Therefore, OPTEPLA resides within the overall market of consumers or aftermarket of vehicle telematics. This market currently presides over a market volume of approximately 20 billion EUR. According to a study this will expand to 40 billion EUR by 2018, and will grow annually by 20% after 2020. The innovation project is a subcategory of OBDII telematics. The worldwide number of subscribers to OBDII aftermarket telematics solutions is expected to increase from 9.5 million in 2014 to 117.8 million in 2019 , . These studies confirm the huge potential and fast growth trend that it is expected for this market.

Geographic market analysis
As initially indicated, OPTEPLA will focus on EU and North-America as main markets in the market introduction phase. In later phases the Asian and Latin American markets will also be considered. The main aspects that have to be taken into account from a geographic point of view are:
Europe: Established market for automotive telematics system (Priority for market introduction: Germany, France, Italy, Spain and UK).

Though the automotive industry in Europe is recovering from the downturn of 2009 and is now growing at a stable pace, the automotive telematics market is growing at a faster rate. Europe is a major market for automotive telematics and home to a number of automotive telematics OEM hardware suppliers such as Robert Bosch (Germany), Magneti Marelli (Italy), Delphi (U.K.), and Continental AG (Germany). The concerns regarding safety of the driver and occupants has increased the usage of telematics services in this region. Mandating of equipping new vehicles with eCall has also increased the telematics market in Europe and this decision has also fostered aftermarket growth due to the need to retrofitting technology to vehicles that are already in use.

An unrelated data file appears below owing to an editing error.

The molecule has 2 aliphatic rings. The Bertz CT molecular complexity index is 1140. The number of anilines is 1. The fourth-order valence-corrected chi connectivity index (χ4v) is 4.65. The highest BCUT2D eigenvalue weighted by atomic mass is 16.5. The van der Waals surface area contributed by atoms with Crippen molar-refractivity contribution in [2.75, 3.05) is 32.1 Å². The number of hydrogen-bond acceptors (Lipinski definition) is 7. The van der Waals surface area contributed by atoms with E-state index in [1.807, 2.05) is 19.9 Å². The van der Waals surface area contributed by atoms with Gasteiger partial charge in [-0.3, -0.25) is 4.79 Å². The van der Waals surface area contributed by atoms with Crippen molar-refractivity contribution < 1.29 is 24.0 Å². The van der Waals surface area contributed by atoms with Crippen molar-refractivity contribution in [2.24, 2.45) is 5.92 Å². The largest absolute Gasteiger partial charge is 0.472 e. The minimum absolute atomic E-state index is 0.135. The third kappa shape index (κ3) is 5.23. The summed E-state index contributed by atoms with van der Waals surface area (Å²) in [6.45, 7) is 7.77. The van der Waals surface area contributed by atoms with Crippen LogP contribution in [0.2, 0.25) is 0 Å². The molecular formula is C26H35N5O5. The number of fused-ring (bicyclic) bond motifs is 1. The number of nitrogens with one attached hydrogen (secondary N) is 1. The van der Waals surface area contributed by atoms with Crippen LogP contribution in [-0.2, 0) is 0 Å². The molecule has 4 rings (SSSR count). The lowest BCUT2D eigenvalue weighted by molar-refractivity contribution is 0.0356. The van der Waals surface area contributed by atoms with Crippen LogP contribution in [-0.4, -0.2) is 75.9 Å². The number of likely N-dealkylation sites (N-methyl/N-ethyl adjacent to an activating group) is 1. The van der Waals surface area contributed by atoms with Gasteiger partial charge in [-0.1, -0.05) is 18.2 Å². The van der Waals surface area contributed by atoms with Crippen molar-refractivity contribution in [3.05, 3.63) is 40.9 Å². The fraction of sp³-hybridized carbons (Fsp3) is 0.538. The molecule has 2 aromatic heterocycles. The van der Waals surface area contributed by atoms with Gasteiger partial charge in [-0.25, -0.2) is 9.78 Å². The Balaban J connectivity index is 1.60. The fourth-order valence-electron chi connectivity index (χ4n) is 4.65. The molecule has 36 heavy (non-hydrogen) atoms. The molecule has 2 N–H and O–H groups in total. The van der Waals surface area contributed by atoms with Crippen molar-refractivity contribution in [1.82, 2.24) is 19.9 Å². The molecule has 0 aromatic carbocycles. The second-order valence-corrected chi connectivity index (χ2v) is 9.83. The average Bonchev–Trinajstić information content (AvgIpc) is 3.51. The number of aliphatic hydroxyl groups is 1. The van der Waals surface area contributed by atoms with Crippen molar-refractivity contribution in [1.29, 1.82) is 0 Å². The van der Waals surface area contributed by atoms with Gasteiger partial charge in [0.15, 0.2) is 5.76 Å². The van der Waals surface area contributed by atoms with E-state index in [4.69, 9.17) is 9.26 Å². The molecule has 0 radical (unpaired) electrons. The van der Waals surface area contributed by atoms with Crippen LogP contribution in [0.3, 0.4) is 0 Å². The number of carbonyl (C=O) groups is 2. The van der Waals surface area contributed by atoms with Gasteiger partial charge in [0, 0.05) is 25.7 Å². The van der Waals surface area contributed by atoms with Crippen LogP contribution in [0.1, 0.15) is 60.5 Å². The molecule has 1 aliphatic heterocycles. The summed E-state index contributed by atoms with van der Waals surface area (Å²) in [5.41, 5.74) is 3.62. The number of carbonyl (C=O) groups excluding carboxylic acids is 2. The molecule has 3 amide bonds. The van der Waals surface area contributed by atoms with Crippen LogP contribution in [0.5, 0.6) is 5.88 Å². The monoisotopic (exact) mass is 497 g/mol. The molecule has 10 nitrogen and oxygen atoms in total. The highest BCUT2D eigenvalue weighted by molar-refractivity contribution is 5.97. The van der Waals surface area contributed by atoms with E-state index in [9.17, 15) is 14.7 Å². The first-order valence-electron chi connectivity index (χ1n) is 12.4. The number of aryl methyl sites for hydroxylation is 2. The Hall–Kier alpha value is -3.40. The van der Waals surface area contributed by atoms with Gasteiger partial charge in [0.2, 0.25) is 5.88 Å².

North America: Largest market for automotive telematics (Priority for market introduction: USA)
The North American region comprises of U.S., Mexico, and Canada. Mexico is an emerging market in this region. The United States New Car Assessment Program (US NCAP) is a flagship consumer information program by the U.S. Department of Transportation’s National Highway Traffic Safety Administration (NHTSA). In the coming years, US NCAP will adjust its rating system to reflect improvements in the safety features of U.S. vehicles. This will make it difficult for a vehicle to achieve top ratings unless it is equipped with safety systems, thus encouraging the aftermarket telematics uptake. Also, mandatory regulations related to telematics services will also benefit the market.

Asia-Oceania: Automotive Telematics market shows healthy growth rate (Long term target for OPTEPLA)

The Asia-Oceania region includes countries such as China, Japan, India, South Korea, and Thailand. The automotive telematics market in Asia-Oceania is estimated to grow at a promising CAGR. The roadblocks for the market are identified as lack of infrastructure, lack of government initiatives, and low levels of awareness in the Asian region. The presence of major European and U.S. automobile manufacturers such as Ford, General Motors, Volkswagen, Audi, and BMW is driving the automotive telematics market in Asia-Oceania. This market will be closely followed by AUTOAID in order to identify the best moment to launch OPTEPLA commercial services in this region.